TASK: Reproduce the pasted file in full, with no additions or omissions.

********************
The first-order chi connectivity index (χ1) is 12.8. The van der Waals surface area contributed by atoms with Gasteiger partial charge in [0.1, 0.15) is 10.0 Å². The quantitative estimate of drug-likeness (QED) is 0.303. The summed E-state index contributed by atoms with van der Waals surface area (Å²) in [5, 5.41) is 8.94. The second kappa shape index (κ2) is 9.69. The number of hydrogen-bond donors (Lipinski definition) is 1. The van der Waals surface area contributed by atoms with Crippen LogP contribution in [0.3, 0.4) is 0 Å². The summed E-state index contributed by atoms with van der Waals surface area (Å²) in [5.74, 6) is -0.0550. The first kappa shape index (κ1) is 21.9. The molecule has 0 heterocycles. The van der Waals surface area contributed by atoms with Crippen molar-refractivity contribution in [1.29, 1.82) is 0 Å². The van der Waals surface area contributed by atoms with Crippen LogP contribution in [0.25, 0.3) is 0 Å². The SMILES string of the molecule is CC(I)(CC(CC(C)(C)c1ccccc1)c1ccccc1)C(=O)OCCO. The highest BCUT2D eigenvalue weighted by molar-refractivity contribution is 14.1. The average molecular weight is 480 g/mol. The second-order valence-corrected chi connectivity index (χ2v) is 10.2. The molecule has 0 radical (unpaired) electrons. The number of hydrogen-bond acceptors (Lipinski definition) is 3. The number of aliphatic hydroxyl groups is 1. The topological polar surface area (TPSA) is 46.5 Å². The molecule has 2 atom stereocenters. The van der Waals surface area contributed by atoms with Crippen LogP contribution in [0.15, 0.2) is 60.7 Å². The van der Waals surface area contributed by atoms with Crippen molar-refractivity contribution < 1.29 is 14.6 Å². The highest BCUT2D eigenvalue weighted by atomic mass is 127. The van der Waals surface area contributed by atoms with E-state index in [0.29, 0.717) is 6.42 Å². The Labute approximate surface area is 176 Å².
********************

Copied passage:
The first-order chi connectivity index (χ1) is 12.8. The van der Waals surface area contributed by atoms with Gasteiger partial charge in [0.1, 0.15) is 10.0 Å². The quantitative estimate of drug-likeness (QED) is 0.303. The summed E-state index contributed by atoms with van der Waals surface area (Å²) in [5, 5.41) is 8.94. The second kappa shape index (κ2) is 9.69. The number of hydrogen-bond donors (Lipinski definition) is 1. The van der Waals surface area contributed by atoms with Crippen LogP contribution in [0.3, 0.4) is 0 Å². The summed E-state index contributed by atoms with van der Waals surface area (Å²) in [5.74, 6) is -0.0550. The first kappa shape index (κ1) is 21.9. The molecule has 0 heterocycles. The van der Waals surface area contributed by atoms with Crippen molar-refractivity contribution in [1.29, 1.82) is 0 Å². The van der Waals surface area contributed by atoms with Crippen LogP contribution in [0.25, 0.3) is 0 Å². The SMILES string of the molecule is CC(I)(CC(CC(C)(C)c1ccccc1)c1ccccc1)C(=O)OCCO. The highest BCUT2D eigenvalue weighted by molar-refractivity contribution is 14.1. The average molecular weight is 480 g/mol. The second-order valence-corrected chi connectivity index (χ2v) is 10.2. The molecule has 0 radical (unpaired) electrons. The number of hydrogen-bond acceptors (Lipinski definition) is 3. The number of aliphatic hydroxyl groups is 1. The topological polar surface area (TPSA) is 46.5 Å². The molecule has 2 atom stereocenters. The van der Waals surface area contributed by atoms with Crippen LogP contribution in [0.15, 0.2) is 60.7 Å². The van der Waals surface area contributed by atoms with Crippen molar-refractivity contribution < 1.29 is 14.6 Å². The highest BCUT2D eigenvalue weighted by atomic mass is 127. The van der Waals surface area contributed by atoms with E-state index in [0.29, 0.717) is 6.42 Å². The Labute approximate surface area is 176 Å².